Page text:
“Household debt numbers are coming up to U.S. levels, so that is causing us a concern,” Clark, 64, said today in an interview on Bloomberg Television.
Canada’s situation is different from what happened in the U.S. that led to a housing correction, according to Clark. Canadian household debt rose to a record 153 percent of disposable income in the third quarter of 2011 as borrowing increased, Statistics Canada said Dec. 13. That compares to 146 percent in the U.S.
“There’s nothing going on in Canada like what happened in the United States because the banks own the mortgages, we put them on our own balance sheet,” Clark said. “But it doesn’t mean we couldn’t have a problem where we grew too fast the household debt and housing prices rose.”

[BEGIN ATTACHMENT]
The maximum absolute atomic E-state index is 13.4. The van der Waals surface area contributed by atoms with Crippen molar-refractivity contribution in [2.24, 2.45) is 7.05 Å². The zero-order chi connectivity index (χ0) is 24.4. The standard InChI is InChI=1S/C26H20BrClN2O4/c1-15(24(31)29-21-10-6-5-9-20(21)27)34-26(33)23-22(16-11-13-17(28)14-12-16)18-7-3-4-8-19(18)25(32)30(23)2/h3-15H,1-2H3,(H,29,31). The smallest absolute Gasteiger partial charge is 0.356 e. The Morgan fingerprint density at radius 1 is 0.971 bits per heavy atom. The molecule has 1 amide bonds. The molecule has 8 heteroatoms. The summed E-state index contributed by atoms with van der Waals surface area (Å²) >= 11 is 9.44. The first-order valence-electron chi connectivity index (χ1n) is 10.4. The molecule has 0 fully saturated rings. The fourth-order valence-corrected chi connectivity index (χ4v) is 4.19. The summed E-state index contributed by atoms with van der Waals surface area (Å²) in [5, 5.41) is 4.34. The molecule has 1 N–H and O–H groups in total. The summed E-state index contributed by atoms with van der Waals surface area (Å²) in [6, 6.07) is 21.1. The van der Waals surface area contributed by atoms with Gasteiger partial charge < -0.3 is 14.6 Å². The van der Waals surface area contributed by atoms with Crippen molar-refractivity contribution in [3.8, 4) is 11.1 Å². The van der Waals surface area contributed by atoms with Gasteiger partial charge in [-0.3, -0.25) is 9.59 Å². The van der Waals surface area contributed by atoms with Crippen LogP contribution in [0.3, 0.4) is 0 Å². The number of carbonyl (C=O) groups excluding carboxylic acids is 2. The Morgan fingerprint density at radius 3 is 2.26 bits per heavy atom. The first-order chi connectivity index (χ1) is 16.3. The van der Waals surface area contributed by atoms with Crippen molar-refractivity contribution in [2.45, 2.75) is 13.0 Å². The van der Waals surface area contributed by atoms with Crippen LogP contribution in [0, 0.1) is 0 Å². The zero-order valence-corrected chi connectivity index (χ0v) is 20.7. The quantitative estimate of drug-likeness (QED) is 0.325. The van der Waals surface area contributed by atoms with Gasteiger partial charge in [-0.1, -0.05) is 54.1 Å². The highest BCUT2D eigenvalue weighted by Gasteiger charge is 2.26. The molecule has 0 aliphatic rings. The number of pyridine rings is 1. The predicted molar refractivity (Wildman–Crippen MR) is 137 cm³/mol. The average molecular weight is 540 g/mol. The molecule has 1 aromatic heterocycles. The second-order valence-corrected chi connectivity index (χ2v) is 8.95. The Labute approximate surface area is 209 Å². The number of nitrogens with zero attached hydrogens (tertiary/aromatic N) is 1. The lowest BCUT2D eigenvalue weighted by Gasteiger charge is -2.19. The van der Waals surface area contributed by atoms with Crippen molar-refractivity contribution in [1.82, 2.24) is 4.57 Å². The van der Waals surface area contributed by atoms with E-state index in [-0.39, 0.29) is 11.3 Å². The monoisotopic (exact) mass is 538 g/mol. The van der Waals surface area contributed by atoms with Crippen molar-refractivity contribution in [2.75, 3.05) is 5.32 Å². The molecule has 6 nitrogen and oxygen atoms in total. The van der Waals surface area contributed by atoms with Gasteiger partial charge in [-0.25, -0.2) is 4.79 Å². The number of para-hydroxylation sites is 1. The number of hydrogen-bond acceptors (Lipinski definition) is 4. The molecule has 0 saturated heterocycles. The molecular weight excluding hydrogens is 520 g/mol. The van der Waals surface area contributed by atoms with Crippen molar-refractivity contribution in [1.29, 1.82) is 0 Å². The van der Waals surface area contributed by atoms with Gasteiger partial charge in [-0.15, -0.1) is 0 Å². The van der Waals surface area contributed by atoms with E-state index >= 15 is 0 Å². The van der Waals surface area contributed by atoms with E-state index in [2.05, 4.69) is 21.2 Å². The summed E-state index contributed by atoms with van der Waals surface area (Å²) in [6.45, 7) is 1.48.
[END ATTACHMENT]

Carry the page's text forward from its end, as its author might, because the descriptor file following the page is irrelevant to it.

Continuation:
The Canadian government prefers that banks “tweak” their own lending standards rather than it imposing “major tightening” of mortgage-lending rules, Clark said.
“They’re worried that the Canadian economy is slowing down right now and that’s taking out a bazooka,” Clark said.
Toronto-Dominion, the country’s second-largest bank, has raised borrowing costs for higher-risk borrowers while offsetting that by cutting rates for people with good credit, Clark said.